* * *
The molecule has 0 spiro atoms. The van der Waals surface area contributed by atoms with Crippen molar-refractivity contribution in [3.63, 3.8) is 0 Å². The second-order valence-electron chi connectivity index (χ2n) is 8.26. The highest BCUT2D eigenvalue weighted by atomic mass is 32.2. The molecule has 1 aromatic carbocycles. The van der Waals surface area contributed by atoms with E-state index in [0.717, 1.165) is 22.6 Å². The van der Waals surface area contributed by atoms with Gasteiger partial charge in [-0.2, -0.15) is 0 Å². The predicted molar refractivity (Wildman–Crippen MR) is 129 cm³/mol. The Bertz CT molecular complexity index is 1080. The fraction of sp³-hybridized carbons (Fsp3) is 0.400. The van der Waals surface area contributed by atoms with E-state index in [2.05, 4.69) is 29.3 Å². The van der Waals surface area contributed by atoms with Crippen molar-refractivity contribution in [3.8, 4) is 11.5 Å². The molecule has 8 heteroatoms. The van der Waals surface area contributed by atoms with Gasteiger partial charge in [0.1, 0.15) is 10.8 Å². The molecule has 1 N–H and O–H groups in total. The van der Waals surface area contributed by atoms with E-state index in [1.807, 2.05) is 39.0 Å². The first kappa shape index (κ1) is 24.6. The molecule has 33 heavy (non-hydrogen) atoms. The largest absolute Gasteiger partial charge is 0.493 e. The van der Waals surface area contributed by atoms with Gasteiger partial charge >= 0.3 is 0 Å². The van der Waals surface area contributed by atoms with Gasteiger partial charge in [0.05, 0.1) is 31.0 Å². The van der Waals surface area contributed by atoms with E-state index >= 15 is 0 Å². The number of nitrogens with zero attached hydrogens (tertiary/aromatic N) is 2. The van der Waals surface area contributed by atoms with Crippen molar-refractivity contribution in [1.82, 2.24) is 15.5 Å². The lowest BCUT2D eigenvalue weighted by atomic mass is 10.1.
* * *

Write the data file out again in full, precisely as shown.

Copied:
The molecule has 0 spiro atoms. The van der Waals surface area contributed by atoms with Crippen molar-refractivity contribution in [3.63, 3.8) is 0 Å². The second-order valence-electron chi connectivity index (χ2n) is 8.26. The highest BCUT2D eigenvalue weighted by atomic mass is 32.2. The molecule has 1 aromatic carbocycles. The van der Waals surface area contributed by atoms with E-state index in [0.717, 1.165) is 22.6 Å². The van der Waals surface area contributed by atoms with Gasteiger partial charge in [-0.2, -0.15) is 0 Å². The predicted molar refractivity (Wildman–Crippen MR) is 129 cm³/mol. The Bertz CT molecular complexity index is 1080. The fraction of sp³-hybridized carbons (Fsp3) is 0.400. The van der Waals surface area contributed by atoms with E-state index in [2.05, 4.69) is 29.3 Å². The van der Waals surface area contributed by atoms with Crippen molar-refractivity contribution in [3.8, 4) is 11.5 Å². The molecule has 8 heteroatoms. The van der Waals surface area contributed by atoms with Gasteiger partial charge in [0.1, 0.15) is 10.8 Å². The molecule has 1 N–H and O–H groups in total. The van der Waals surface area contributed by atoms with E-state index in [1.807, 2.05) is 39.0 Å². The first kappa shape index (κ1) is 24.6. The molecule has 33 heavy (non-hydrogen) atoms. The largest absolute Gasteiger partial charge is 0.493 e. The van der Waals surface area contributed by atoms with Gasteiger partial charge >= 0.3 is 0 Å². The van der Waals surface area contributed by atoms with Gasteiger partial charge in [0.05, 0.1) is 31.0 Å². The van der Waals surface area contributed by atoms with E-state index >= 15 is 0 Å². The number of nitrogens with zero attached hydrogens (tertiary/aromatic N) is 2. The van der Waals surface area contributed by atoms with Crippen molar-refractivity contribution in [1.82, 2.24) is 15.5 Å². The lowest BCUT2D eigenvalue weighted by atomic mass is 10.1.